LONDON — The income gap between the richest and poorest people in Britain is at a 30-year low, new figures from the Office for National Statistics (ONS) show.
Disposable income for the poorest fifth of the population in Britain rose by £700, or 5.1%, last year according to the ONS while disposable income for the richest fifth fell by £1,000, or 1.9%.
The richest 20% of Brits still have around five times more to spend after taxes and benefits than the poorest 20%: £62,000 compared to £12,500.
However, the Gini coefficient, a widely used measure of inequality in countries, is at its lowest since 1986. (The lower the reading, the more equal income distribution is.) That is down to a gradual decline in income inequality over the last 10 years.
Here is the chart:
Former Chancellor George Osborne took to Twitter to praise the ONS stats as an example of Conservative policy making Britain fairer.
The ONS data paints a mixed picture. Earnings for the richest fifth of households have been declining since the financial crisis, down 3.4% since 2007/8, and the ONS says this is “largely driven by a fall in average income from employment” rather than re-distributive tax efforts.
That said, the ONS analysis concludes that tax and benefit policies are 35.8% responsible for the fall in the Gini coefficient over the last year, a slight rise on its influence prior to the financial crisis.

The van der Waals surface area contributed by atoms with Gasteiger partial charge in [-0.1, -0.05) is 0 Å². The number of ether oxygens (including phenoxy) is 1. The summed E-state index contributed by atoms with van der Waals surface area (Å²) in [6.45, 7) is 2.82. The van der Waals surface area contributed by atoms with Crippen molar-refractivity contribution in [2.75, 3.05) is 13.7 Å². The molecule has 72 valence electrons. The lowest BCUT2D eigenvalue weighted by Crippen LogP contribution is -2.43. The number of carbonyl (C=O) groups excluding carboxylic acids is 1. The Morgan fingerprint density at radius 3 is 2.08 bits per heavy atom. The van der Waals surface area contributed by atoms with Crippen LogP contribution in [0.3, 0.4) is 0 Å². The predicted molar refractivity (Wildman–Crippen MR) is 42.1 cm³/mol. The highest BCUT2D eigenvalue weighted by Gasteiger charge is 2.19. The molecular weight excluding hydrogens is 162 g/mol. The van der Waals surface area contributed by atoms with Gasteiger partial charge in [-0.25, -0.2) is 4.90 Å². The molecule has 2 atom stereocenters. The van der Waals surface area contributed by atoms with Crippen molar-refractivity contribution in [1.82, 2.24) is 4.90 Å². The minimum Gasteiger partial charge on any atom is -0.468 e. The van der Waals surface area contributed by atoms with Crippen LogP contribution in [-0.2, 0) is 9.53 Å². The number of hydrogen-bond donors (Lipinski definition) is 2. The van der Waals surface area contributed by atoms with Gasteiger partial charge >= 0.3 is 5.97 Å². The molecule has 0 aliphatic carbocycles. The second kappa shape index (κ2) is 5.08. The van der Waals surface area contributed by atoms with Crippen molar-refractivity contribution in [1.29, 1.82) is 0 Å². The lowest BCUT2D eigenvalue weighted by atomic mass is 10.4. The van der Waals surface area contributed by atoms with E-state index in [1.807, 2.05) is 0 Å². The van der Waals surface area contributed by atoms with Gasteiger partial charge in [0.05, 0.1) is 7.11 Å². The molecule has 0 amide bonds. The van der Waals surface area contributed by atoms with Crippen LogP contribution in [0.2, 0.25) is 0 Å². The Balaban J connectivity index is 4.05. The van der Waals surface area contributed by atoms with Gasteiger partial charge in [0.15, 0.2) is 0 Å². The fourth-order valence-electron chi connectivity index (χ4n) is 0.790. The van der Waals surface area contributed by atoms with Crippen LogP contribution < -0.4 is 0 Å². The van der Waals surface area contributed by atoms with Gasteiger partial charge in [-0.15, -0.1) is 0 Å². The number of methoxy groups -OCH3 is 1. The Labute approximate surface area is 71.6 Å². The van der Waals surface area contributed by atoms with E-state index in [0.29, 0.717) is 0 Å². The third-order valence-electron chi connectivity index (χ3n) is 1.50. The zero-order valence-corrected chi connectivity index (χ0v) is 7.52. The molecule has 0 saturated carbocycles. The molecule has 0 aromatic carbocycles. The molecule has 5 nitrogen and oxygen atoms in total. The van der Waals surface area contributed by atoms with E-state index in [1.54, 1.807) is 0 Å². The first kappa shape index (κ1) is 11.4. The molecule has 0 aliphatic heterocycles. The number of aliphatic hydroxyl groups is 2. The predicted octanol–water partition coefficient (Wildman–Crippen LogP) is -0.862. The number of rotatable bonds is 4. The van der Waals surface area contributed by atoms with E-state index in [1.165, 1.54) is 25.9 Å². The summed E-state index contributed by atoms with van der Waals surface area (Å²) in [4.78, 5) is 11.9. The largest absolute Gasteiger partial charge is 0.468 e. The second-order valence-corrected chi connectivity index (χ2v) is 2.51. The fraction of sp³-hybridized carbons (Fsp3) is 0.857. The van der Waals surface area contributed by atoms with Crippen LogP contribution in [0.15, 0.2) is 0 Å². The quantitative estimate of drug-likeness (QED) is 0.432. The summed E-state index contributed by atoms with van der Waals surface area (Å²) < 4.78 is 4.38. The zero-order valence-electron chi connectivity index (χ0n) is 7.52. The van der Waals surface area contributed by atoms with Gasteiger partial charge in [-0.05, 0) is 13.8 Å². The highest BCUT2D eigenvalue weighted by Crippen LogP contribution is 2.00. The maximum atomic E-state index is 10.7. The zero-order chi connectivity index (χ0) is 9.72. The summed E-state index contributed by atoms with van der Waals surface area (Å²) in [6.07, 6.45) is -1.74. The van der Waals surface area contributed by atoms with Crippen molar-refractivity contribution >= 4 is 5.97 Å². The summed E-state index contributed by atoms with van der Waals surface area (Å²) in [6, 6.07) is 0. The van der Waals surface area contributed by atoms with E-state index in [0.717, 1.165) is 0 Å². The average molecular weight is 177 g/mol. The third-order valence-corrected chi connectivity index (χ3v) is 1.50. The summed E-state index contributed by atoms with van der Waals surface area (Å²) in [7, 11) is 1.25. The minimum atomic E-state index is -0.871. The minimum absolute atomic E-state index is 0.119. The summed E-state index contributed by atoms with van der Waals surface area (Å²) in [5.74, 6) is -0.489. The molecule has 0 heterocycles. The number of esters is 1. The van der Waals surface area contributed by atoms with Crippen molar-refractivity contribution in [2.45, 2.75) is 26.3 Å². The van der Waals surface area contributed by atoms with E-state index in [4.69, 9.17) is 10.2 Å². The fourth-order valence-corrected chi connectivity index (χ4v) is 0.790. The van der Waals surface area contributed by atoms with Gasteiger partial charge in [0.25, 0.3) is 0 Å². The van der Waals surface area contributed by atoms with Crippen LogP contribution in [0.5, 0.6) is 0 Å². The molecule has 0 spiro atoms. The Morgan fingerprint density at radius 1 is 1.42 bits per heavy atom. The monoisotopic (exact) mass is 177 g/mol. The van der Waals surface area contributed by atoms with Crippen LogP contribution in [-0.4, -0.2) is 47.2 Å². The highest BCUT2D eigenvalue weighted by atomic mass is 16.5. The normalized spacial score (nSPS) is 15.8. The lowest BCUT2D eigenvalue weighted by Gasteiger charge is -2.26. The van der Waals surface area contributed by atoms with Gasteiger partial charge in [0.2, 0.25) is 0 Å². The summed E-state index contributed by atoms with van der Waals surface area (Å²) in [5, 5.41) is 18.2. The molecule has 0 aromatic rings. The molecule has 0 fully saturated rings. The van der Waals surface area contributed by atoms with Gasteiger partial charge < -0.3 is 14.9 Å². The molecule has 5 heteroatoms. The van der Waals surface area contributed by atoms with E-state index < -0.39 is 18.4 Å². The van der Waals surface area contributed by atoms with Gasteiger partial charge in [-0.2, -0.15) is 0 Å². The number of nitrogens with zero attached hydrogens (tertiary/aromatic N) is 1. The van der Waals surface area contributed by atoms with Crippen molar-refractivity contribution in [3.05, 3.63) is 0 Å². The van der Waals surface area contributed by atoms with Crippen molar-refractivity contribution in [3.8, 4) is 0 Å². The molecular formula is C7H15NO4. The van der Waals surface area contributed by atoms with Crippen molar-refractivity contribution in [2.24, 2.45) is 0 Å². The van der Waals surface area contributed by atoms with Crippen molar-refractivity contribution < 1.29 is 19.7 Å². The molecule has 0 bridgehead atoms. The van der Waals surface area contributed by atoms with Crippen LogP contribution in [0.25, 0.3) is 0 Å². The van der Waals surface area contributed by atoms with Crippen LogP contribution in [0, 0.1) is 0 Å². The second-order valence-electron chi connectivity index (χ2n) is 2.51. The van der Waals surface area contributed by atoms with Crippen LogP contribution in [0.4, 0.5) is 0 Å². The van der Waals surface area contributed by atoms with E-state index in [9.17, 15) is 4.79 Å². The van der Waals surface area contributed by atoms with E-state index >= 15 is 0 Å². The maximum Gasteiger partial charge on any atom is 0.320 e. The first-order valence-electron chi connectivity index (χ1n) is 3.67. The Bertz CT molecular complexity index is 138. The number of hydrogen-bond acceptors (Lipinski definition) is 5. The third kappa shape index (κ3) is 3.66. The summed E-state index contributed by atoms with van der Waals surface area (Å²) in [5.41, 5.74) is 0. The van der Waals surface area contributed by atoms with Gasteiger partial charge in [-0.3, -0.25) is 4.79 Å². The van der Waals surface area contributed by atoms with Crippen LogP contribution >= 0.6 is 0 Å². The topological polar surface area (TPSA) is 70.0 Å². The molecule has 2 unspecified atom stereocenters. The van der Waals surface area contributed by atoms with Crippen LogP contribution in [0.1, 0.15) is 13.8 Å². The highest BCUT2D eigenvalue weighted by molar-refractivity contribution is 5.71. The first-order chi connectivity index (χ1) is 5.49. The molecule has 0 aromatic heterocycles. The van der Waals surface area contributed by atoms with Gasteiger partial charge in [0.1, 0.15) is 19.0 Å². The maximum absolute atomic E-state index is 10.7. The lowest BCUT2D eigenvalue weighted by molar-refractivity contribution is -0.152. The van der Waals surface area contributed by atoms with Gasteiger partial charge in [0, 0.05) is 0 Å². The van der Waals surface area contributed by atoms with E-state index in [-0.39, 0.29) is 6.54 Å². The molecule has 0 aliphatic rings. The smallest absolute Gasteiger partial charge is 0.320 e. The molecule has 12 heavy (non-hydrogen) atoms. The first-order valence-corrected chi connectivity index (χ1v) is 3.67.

The median household disposable income in the UK is now £26,300, £1,000 higher than the pre-financial crisis peak. However, there is a big disparity between retired and non-retired households. Retirees have seen average disposable income jump by 13% since 2007/8 thanks to a rise in private pension schemes and the lucrative “triple lock” on the state pension. Meanwhile, average disposable income for those in work has grown by just 1.2% over the same period.
Claudia Wells, the ONS’ Head of Household Income and Expenditure Analysis, says in a statement: “Household incomes are above their pre-downturn peak overall, but not everyone is better off. While retired households’ incomes have soared in recent years, non-retired households still have less money, on average, than before the crash.”